In some instances, invasive cells have the ability to reach the blood or lymphatic circulation and spread to distant sites, a process largely restricted in adult organs to immune surveillance. Invasive cells travel through different ECMs -mainly interstitial matrix and basement membranes- in order to extravasate, intravasate, and colonize target organs. To date, there is no unifying hypothesis to explain the mechanism used by cancer cells to cross these barriers, and it is likely that both proteolytic and non-proteolytic mechanisms are utilized [108, 109]. Non-proteolytic mechanisms may suffice for extravasation through tumor vasculature with compromised integrity, or lymphatic vessels in which cell-cell junctions are sparser. Non-proteolytic mechanisms may also be sufficient to cross defective basement membranes (BMs) associated with decreased deposition or crosslinking of its components [110] or to travel through interstitial collagen [111]. Proteolytic mechanisms are better understood and often involve proteolysis of ECM components and their consequent irreversible remodeling. Matrix metalloproteases (MMPs) are prominent among ECM remodeling enzymes, and their activity is associated with normal physiology [112] as well as with cancer cell invasion and tumor progression [113115]. NADPH oxidase-dependent ROS generation regulates expression or activation of MMPs in endothelial cells [116118], cardiomyocytes [119], and alveolar macrophages [120]. In breast cancer cells, MMP-2 is activated by SOD1 through the generation of ROS [121], and in HT1080 sarcoma cells by a RTK-PI3K-NFkB pathway downstream of hydrogen peroxide [122]. MMP9 secretion in keratinocytes treated with the carcinogenic compound TPA seems to require NADPH oxidase activity [123]. Furthermore, the expression of mitochondrial SOD in fibrosarcoma cells increases the levels of MMP-1 and the incidence of experimental pulmonary metastasis [124], a n d t h e secretion and activation of MMP2 downstream of EGF signaling in pancreatic cancer cells is dependent on NADPH-generated ROS mediated by PI3K- and Src-dependent activation of Rac1 [125]. Although in some of these studies the cellular sources of ROS remain unclear, the findings suggest an important role of redox signaling in the regulation of extracellular matrix remodeling.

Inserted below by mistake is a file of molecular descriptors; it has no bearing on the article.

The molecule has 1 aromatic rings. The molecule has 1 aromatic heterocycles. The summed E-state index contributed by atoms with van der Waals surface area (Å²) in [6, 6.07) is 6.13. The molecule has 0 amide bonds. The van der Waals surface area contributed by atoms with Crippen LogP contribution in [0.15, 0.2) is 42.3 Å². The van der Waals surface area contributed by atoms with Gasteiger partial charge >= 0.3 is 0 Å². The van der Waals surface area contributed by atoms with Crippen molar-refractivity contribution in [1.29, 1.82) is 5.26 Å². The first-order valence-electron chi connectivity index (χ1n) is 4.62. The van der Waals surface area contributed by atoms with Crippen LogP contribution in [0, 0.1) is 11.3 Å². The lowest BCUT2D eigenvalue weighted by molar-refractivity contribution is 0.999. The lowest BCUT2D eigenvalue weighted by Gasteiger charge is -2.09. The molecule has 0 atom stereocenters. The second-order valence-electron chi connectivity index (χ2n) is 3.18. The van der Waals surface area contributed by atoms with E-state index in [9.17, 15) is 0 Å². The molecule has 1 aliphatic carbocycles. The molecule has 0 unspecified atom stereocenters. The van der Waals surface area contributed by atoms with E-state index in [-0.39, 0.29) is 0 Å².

Redox signaling and the tumor microenvironment